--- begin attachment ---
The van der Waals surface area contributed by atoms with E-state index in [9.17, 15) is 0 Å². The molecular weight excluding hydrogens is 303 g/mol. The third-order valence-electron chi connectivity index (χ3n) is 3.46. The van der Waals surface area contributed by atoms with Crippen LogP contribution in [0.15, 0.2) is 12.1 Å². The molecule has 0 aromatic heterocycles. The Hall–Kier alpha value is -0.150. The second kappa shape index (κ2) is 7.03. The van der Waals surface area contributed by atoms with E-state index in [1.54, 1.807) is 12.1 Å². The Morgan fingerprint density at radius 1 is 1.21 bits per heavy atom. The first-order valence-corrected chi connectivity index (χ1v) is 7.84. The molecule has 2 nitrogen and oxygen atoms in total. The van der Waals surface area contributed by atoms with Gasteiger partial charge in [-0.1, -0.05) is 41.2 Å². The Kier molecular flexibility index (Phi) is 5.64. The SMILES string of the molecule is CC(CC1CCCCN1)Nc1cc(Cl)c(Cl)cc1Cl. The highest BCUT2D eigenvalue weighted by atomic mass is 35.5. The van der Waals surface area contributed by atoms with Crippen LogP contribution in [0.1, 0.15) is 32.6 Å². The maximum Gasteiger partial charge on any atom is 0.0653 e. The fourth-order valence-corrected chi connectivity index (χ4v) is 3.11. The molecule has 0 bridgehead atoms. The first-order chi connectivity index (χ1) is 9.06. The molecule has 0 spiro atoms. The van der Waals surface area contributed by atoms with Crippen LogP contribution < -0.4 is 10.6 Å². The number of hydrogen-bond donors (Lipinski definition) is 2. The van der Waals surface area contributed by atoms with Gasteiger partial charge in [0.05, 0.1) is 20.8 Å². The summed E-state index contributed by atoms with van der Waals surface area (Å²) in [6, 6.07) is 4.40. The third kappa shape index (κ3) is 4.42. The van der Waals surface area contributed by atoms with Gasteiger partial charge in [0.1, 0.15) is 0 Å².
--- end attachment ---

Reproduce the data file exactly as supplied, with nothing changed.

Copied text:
The van der Waals surface area contributed by atoms with E-state index in [9.17, 15) is 0 Å². The molecular weight excluding hydrogens is 303 g/mol. The third-order valence-electron chi connectivity index (χ3n) is 3.46. The van der Waals surface area contributed by atoms with Crippen LogP contribution in [0.15, 0.2) is 12.1 Å². The molecule has 0 aromatic heterocycles. The Hall–Kier alpha value is -0.150. The second kappa shape index (κ2) is 7.03. The van der Waals surface area contributed by atoms with E-state index in [1.54, 1.807) is 12.1 Å². The Morgan fingerprint density at radius 1 is 1.21 bits per heavy atom. The first-order valence-corrected chi connectivity index (χ1v) is 7.84. The molecule has 2 nitrogen and oxygen atoms in total. The van der Waals surface area contributed by atoms with Gasteiger partial charge in [-0.1, -0.05) is 41.2 Å². The Kier molecular flexibility index (Phi) is 5.64. The SMILES string of the molecule is CC(CC1CCCCN1)Nc1cc(Cl)c(Cl)cc1Cl. The highest BCUT2D eigenvalue weighted by atomic mass is 35.5. The van der Waals surface area contributed by atoms with Crippen LogP contribution in [0.1, 0.15) is 32.6 Å². The maximum Gasteiger partial charge on any atom is 0.0653 e. The fourth-order valence-corrected chi connectivity index (χ4v) is 3.11. The molecule has 0 bridgehead atoms. The first-order chi connectivity index (χ1) is 9.06. The molecule has 0 spiro atoms. The van der Waals surface area contributed by atoms with Crippen LogP contribution < -0.4 is 10.6 Å². The number of hydrogen-bond donors (Lipinski definition) is 2. The van der Waals surface area contributed by atoms with Gasteiger partial charge in [0.05, 0.1) is 20.8 Å². The summed E-state index contributed by atoms with van der Waals surface area (Å²) in [6, 6.07) is 4.40. The third kappa shape index (κ3) is 4.42. The van der Waals surface area contributed by atoms with Gasteiger partial charge in [0.1, 0.15) is 0 Å².